With All Eyes On China, The North Korean Threat Continues To Grow
By Judith Bergman/Gatestone InstituteAugust 06, 2022
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North Korea, despite a UN Security Council ban on its ballistic missile tests, continued to develop its nuclear and missile programs in 2021, according to a new UN report.
In January 2022 alone, North Korea launched a record 11 missiles, including two hypersonic missiles and the first firing since 2017 of a Hwasong-12 mobile intermediate-range ballistic missile which is within reach of US territory with its estimated range of 4,500 kilometers. In 2017, North Korea tested the Hwasong-15, which has an estimated range of 8,500-13,000 kilometers.
Both US and South Korean officials expressed concern that the Hwasong-12 test indicated that North Korea would resume testing of intercontinental ballistic missiles (ICBMs) and nuclear weapons.
In addition, North Korea reportedly has an underground military base, used for keeping ICBMs, just 25 kilometers from its border with China. According to analysts from the Center for Strategic and International Studies (CSIS), the location was chosen to deter preemptive strikes by the US against the base, to avoid provoking Beijing. "The position near the Chinese border acts as a potential deterrent to a pre-emptive strike that might impinge on Chinese security equities," noted Victor Cha, a North Korea expert at the CSIS.
"In today's world where many countries waste time dealing with the United States with submission and blind obedience, there's only our country on this planet that can shake the world by firing a missile with the U.S. mainland in its range," North Korea's Foreign Ministry said in a statement.
"There are more than 200 countries in the world, but only a few have hydrogen bombs, intercontinental ballistic missiles, and hypersonic missiles." North Korea has said in the past that the Hwasong-12 can carry a "large-size heavy nuclear warhead."
Eight Security Council members -- the United States, Albania, Brazil, France, Ireland, Norway, the United Arab Emirates and Britain -- and Japan described North Korea's Hwasong-12 launch as a "significant escalation" that "seeks to further destabilize the region."
China, on the other hand, urged "flexibility" on North Korea. "They should come up with more attractive and more practical, more flexible approaches, policies and actions in accommodating concerns" of North Korea, Chinese UN Ambassador Zhang Jun said. "The key in solving this issue is already in the hands of the United States."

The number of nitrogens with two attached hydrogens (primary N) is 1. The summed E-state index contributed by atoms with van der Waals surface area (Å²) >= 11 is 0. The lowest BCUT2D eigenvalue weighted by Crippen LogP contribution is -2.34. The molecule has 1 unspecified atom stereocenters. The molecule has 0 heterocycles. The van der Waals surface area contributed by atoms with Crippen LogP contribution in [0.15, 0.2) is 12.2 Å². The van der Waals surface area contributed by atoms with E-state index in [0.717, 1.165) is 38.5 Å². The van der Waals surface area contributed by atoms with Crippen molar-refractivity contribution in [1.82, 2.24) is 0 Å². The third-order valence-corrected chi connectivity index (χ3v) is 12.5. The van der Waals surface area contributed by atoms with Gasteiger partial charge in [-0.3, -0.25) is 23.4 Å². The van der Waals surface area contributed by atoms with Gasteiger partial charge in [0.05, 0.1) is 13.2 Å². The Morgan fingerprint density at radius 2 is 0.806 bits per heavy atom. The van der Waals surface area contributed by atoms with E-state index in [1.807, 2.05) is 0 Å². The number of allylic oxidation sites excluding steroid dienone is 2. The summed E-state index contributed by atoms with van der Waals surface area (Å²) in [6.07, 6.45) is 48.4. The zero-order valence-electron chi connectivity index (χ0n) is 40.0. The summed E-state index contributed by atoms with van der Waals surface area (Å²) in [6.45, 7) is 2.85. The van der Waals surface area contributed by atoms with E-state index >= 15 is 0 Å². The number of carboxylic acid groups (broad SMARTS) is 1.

China's urging "flexibility" on North Korea appears to coincide with the Chinese Communist Party's ambitions in the region. North Korea's recent actions were possibly even encouraged by China.
"China, after all, exercises great influence over the North's ruling Kim family and can, as a practical matter, require the North Koreans to do what it wants," wrote China expert Gordon G. Chang.
According to some analysts, China has been instrumental in bringing about North Korea's nuclear weapons' program. According to Peter Huessy, director of strategic deterrent studies at the Mitchell Institute for Aerospace Studies:
"The North Korean nuclear program started in 1965 with the Soviet construction of a 5-megawatt nuclear reactor. But it was Chinese and Pakistani assistance that enabled the North to begin construction on a 50-megawatt reactor at Yongbyon, and a secret reprocessing facility, in the mid-1980s.
North Korean construction of a covert uranium enrichment facility around 2000 and North Korea's first test explosion of a nuclear device in 2006 were likely enabled by assistance from the Pakistani A.Q. Khan, and based on uranium enrichment and nuclear design plans originally obtained from China."